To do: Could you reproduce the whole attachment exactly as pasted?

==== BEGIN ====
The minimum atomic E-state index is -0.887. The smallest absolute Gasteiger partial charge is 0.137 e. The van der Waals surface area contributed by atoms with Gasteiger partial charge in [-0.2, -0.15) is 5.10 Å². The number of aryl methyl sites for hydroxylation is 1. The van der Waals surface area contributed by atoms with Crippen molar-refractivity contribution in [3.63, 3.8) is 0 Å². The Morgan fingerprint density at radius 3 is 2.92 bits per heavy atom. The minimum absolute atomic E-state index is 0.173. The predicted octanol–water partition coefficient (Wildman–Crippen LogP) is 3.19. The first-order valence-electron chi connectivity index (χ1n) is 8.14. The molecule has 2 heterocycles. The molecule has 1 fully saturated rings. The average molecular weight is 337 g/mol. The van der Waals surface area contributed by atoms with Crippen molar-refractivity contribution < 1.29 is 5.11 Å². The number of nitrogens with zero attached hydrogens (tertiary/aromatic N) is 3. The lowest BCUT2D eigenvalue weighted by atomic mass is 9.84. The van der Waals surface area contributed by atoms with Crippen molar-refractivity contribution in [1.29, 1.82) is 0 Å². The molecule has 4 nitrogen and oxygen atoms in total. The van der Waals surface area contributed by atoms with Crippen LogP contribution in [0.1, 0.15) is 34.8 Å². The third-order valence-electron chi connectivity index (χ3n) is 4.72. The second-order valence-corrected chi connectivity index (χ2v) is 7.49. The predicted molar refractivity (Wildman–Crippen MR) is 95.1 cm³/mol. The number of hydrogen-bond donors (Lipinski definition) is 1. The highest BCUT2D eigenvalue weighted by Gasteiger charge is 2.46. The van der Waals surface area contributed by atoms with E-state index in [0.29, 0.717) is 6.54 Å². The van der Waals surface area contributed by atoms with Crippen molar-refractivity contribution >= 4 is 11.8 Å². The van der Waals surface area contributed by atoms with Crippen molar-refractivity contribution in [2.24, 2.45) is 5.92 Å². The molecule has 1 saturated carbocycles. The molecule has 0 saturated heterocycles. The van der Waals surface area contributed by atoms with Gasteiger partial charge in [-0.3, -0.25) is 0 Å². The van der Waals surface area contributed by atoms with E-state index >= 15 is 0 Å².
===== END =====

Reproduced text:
The minimum atomic E-state index is -0.887. The smallest absolute Gasteiger partial charge is 0.137 e. The van der Waals surface area contributed by atoms with Gasteiger partial charge in [-0.2, -0.15) is 5.10 Å². The number of aryl methyl sites for hydroxylation is 1. The van der Waals surface area contributed by atoms with Crippen molar-refractivity contribution in [3.63, 3.8) is 0 Å². The Morgan fingerprint density at radius 3 is 2.92 bits per heavy atom. The minimum absolute atomic E-state index is 0.173. The predicted octanol–water partition coefficient (Wildman–Crippen LogP) is 3.19. The first-order valence-electron chi connectivity index (χ1n) is 8.14. The molecule has 2 heterocycles. The molecule has 1 fully saturated rings. The average molecular weight is 337 g/mol. The van der Waals surface area contributed by atoms with Crippen molar-refractivity contribution < 1.29 is 5.11 Å². The number of nitrogens with zero attached hydrogens (tertiary/aromatic N) is 3. The lowest BCUT2D eigenvalue weighted by atomic mass is 9.84. The van der Waals surface area contributed by atoms with Crippen molar-refractivity contribution in [1.29, 1.82) is 0 Å². The molecule has 4 nitrogen and oxygen atoms in total. The van der Waals surface area contributed by atoms with Crippen LogP contribution in [0.1, 0.15) is 34.8 Å². The third-order valence-electron chi connectivity index (χ3n) is 4.72. The second-order valence-corrected chi connectivity index (χ2v) is 7.49. The predicted molar refractivity (Wildman–Crippen MR) is 95.1 cm³/mol. The number of hydrogen-bond donors (Lipinski definition) is 1. The highest BCUT2D eigenvalue weighted by Gasteiger charge is 2.46. The van der Waals surface area contributed by atoms with E-state index in [0.29, 0.717) is 6.54 Å². The van der Waals surface area contributed by atoms with Crippen molar-refractivity contribution >= 4 is 11.8 Å². The van der Waals surface area contributed by atoms with Crippen molar-refractivity contribution in [2.24, 2.45) is 5.92 Å². The molecule has 1 saturated carbocycles. The molecule has 0 saturated heterocycles. The van der Waals surface area contributed by atoms with Gasteiger partial charge in [-0.3, -0.25) is 0 Å². The van der Waals surface area contributed by atoms with E-state index >= 15 is 0 Å².